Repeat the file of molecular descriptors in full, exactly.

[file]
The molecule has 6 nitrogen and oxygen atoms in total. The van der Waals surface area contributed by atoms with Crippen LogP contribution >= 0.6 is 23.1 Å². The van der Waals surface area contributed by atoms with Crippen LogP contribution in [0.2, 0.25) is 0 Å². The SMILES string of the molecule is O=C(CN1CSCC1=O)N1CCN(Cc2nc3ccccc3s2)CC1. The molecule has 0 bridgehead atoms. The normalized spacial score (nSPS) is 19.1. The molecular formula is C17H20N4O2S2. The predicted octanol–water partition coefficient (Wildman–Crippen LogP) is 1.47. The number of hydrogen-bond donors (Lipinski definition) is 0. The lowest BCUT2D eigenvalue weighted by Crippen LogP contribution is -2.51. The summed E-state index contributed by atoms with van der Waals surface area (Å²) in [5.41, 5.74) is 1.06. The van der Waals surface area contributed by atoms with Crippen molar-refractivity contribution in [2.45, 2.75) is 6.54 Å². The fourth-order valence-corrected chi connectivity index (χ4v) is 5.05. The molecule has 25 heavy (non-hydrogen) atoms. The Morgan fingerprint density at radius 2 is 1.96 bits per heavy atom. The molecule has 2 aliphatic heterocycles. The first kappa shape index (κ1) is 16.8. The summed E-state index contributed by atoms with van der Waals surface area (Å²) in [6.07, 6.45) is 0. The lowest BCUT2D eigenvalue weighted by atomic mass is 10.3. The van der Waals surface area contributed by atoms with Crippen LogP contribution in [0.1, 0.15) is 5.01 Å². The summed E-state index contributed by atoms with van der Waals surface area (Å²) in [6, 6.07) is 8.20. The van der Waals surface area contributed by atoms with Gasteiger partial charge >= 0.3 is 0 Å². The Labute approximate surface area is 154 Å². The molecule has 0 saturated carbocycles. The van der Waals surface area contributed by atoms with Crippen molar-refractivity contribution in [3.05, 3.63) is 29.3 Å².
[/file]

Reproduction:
The molecule has 6 nitrogen and oxygen atoms in total. The van der Waals surface area contributed by atoms with Crippen LogP contribution >= 0.6 is 23.1 Å². The van der Waals surface area contributed by atoms with Crippen LogP contribution in [0.2, 0.25) is 0 Å². The SMILES string of the molecule is O=C(CN1CSCC1=O)N1CCN(Cc2nc3ccccc3s2)CC1. The molecule has 0 bridgehead atoms. The normalized spacial score (nSPS) is 19.1. The molecular formula is C17H20N4O2S2. The predicted octanol–water partition coefficient (Wildman–Crippen LogP) is 1.47. The number of hydrogen-bond donors (Lipinski definition) is 0. The lowest BCUT2D eigenvalue weighted by Crippen LogP contribution is -2.51. The summed E-state index contributed by atoms with van der Waals surface area (Å²) in [5.41, 5.74) is 1.06. The van der Waals surface area contributed by atoms with Crippen molar-refractivity contribution in [2.45, 2.75) is 6.54 Å². The fourth-order valence-corrected chi connectivity index (χ4v) is 5.05. The molecule has 25 heavy (non-hydrogen) atoms. The Morgan fingerprint density at radius 2 is 1.96 bits per heavy atom. The molecule has 2 aliphatic heterocycles. The first kappa shape index (κ1) is 16.8. The summed E-state index contributed by atoms with van der Waals surface area (Å²) in [6.07, 6.45) is 0. The lowest BCUT2D eigenvalue weighted by atomic mass is 10.3. The van der Waals surface area contributed by atoms with Crippen LogP contribution in [0.1, 0.15) is 5.01 Å². The summed E-state index contributed by atoms with van der Waals surface area (Å²) in [6, 6.07) is 8.20. The van der Waals surface area contributed by atoms with Gasteiger partial charge >= 0.3 is 0 Å². The Labute approximate surface area is 154 Å². The molecule has 0 saturated carbocycles. The van der Waals surface area contributed by atoms with Crippen molar-refractivity contribution in [3.05, 3.63) is 29.3 Å².